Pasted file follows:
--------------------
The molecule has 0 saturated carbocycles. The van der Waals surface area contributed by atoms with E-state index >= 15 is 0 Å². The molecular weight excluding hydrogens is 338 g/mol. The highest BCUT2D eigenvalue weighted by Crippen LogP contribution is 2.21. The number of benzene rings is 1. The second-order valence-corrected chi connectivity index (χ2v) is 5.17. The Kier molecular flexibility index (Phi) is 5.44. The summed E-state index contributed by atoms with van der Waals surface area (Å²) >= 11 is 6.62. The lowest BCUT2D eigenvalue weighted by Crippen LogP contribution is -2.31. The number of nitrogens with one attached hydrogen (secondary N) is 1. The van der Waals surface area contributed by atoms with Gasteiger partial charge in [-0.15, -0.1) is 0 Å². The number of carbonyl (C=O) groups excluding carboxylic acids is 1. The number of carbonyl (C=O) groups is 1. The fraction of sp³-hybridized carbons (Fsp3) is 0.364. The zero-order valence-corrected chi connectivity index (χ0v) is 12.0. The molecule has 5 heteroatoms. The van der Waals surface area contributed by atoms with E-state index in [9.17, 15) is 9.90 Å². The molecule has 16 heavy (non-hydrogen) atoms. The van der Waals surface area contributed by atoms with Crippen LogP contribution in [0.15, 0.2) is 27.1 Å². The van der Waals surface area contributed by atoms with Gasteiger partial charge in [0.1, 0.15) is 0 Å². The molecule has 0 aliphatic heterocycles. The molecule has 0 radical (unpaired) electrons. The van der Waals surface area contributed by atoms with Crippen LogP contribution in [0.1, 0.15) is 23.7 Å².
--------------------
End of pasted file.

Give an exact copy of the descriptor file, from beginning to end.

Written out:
The molecule has 0 saturated carbocycles. The van der Waals surface area contributed by atoms with E-state index >= 15 is 0 Å². The molecular weight excluding hydrogens is 338 g/mol. The highest BCUT2D eigenvalue weighted by Crippen LogP contribution is 2.21. The number of benzene rings is 1. The second-order valence-corrected chi connectivity index (χ2v) is 5.17. The Kier molecular flexibility index (Phi) is 5.44. The summed E-state index contributed by atoms with van der Waals surface area (Å²) >= 11 is 6.62. The lowest BCUT2D eigenvalue weighted by Crippen LogP contribution is -2.31. The number of nitrogens with one attached hydrogen (secondary N) is 1. The van der Waals surface area contributed by atoms with Gasteiger partial charge in [-0.15, -0.1) is 0 Å². The number of carbonyl (C=O) groups excluding carboxylic acids is 1. The number of carbonyl (C=O) groups is 1. The fraction of sp³-hybridized carbons (Fsp3) is 0.364. The zero-order valence-corrected chi connectivity index (χ0v) is 12.0. The molecule has 5 heteroatoms. The van der Waals surface area contributed by atoms with E-state index in [9.17, 15) is 9.90 Å². The molecule has 16 heavy (non-hydrogen) atoms. The van der Waals surface area contributed by atoms with Crippen LogP contribution in [0.15, 0.2) is 27.1 Å². The van der Waals surface area contributed by atoms with Gasteiger partial charge in [0.1, 0.15) is 0 Å². The molecule has 0 aliphatic heterocycles. The molecule has 0 radical (unpaired) electrons. The van der Waals surface area contributed by atoms with Crippen LogP contribution in [0.1, 0.15) is 23.7 Å².